## Type-Level Induction in Haskell

The code from this post is available as a gist.

One of the most basic tools for use in type-level programming is the Peano definition of the natural numbers:

```
data ℕ
= Z
| S ℕ
```

Using the new `TypeFamilyDependencies`

extension, we can parameterize the notion of “size”. I’m going to use the proportion symbol here:

`type family (t ∷ k) ∝ (n ∷ ℕ) = (a ∷ Type) | a → t n k`

Then, we can use it to provide an inductive class on the natural numbers:

```
class Finite n where
induction ∷ t ∝ Z → (∀ k. t ∝ k → t ∝ S k) → t ∝ n
instance Finite Z where
induction z _ = z
{-# inline induction #-}
instance Finite n ⇒ Finite (S n) where
induction z s = s (induction z s)
{-# inline induction #-}
```

The `induction`

function reads as the standard mathematical definition of induction: given a proof (value) of the zero case, and a proof that any proof is true for its successor, we can give you a proof of any finite number.

An added bonus here is that the size of something can usually be resolved at compile-time, so any inductive function on it should also be resolved at compile time.

We can use it to provide the standard instances for basic length-indexed lists:

```
infixr 5 :-
data List n a where
Nil ∷ List Z a
(:-) ∷ a → List n a → List (S n) a
```

Some instances for those lists are easy:

```
instance Functor (List n) where
fmap _ Nil = Nil
fmap f (x :- xs) = f x :- fmap f xs
```

However, for `Applicative`

, we need some way to recurse on the size of the list. This is where induction comes in.

`type instance '(List,a) ∝ n = List n a`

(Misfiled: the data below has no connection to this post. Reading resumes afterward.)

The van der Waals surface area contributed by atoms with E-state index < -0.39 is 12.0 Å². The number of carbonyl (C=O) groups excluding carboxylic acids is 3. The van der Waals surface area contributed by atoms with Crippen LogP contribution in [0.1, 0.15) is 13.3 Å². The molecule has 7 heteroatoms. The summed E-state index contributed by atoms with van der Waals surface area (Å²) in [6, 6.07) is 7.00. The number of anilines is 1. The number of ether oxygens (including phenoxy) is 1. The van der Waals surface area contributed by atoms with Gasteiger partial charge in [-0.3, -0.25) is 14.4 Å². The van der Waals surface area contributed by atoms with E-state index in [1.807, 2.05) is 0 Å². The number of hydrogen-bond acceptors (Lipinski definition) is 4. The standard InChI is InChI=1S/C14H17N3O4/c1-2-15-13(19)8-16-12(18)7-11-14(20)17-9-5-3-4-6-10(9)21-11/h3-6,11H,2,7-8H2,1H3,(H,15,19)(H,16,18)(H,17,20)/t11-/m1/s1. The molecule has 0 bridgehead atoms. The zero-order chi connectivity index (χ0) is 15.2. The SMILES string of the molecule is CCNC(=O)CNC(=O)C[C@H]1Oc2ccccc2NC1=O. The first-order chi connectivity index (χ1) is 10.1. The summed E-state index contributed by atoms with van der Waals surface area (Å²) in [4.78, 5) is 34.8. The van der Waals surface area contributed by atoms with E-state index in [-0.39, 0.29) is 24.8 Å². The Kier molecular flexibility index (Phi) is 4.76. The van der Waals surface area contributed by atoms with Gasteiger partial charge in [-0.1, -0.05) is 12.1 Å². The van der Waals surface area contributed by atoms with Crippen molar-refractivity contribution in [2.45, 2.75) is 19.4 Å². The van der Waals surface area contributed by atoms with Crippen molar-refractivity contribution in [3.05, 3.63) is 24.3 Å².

This lets us write `pure`

in a pleasingly simple way:

```
instance Finite n ⇒
Applicative (List n) where
pure x = induction Nil (x :-)
```

But can we also write `<*>`

using induction? Yes! Because we’ve factored out the induction itself, we just need to describe the notion of a “sized” function:

```
data a ↦ b
type instance ((x ∷ a) ↦ (y ∷ b)) ∝ n = (x ∝ n) → (y ∝ n)
```

Then we can write `<*>`

as so:

```
instance Finite n ⇒
Applicative (List n) where
pure x = induction Nil (x :-)
(<*>) =
induction
(\Nil Nil → Nil)
(\k (f :- fs) (x :- xs) → f x :- k fs xs)
```

What about the `Monad`

instance? For that, we need a little bit of plumbing: the type signature of `>>=`

is:

`(>>=) ∷ m a → (a → m b) → m b`

One of the parameters (the second `a`

) doesn’t have a size: we’ll need to work around that, with `Const`

:

`type instance (Const a ∷ ℕ → Type) ∝ n = Const a n`

Using this, we can write our `Monad`

instance:

```
head' ∷ List (S n) a → a
head' (x :- _) = x
tail' ∷ List (S n) a → List n a
tail' (_ :- xs) = xs
instance Finite n ⇒
Monad (List n) where
xs >>= (f ∷ a → List n b) =
induction
(\Nil _ → Nil)
(\k (y :- ys) fn → head' (fn (Const y)) :-
k ys (tail' . fn . Const . getConst))
xs
(f . getConst ∷ Const a n → List n b)
```

## Type Family Dependencies

Getting the above to work actually took a surprising amount of work: the crux is that the `∝`

type family needs to be injective, so the “successor” proof can typecheck. Unfortunately, this means that every type can only have one notion of “size”. What I’d prefer is to be able to pass in a function indicating exactly *how* to get the size out of a type, that could change depending on the situation. So we could recurse on the first argument of a function, for instance, or just its second, or just the result. This would need either type-level lambdas (which would be cool), or generalized type family dependencies.